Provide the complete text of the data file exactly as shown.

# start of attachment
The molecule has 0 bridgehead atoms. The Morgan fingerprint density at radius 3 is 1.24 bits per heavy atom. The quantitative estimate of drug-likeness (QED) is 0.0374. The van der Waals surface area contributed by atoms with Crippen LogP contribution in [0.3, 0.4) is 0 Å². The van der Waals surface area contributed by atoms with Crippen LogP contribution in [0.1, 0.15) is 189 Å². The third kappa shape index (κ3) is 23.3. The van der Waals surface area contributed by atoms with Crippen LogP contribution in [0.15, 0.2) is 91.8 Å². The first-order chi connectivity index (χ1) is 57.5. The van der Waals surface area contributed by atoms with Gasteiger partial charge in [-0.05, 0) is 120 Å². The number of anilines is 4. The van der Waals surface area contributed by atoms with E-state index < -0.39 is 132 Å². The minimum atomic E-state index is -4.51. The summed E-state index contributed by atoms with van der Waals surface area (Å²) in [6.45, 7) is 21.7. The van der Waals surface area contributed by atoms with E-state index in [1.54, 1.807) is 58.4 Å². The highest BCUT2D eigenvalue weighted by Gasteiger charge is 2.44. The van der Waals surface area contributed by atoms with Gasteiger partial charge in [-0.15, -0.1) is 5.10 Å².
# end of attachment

The molecule has 0 bridgehead atoms. The Morgan fingerprint density at radius 3 is 1.24 bits per heavy atom. The quantitative estimate of drug-likeness (QED) is 0.0374. The van der Waals surface area contributed by atoms with Crippen LogP contribution in [0.3, 0.4) is 0 Å². The van der Waals surface area contributed by atoms with Crippen LogP contribution in [0.1, 0.15) is 189 Å². The third kappa shape index (κ3) is 23.3. The van der Waals surface area contributed by atoms with Crippen LogP contribution in [0.15, 0.2) is 91.8 Å². The first-order chi connectivity index (χ1) is 57.5. The van der Waals surface area contributed by atoms with Gasteiger partial charge in [-0.05, 0) is 120 Å². The number of anilines is 4. The van der Waals surface area contributed by atoms with E-state index < -0.39 is 132 Å². The minimum atomic E-state index is -4.51. The summed E-state index contributed by atoms with van der Waals surface area (Å²) in [6.45, 7) is 21.7. The van der Waals surface area contributed by atoms with E-state index in [1.54, 1.807) is 58.4 Å². The highest BCUT2D eigenvalue weighted by Gasteiger charge is 2.44. The van der Waals surface area contributed by atoms with Gasteiger partial charge in [-0.15, -0.1) is 5.10 Å².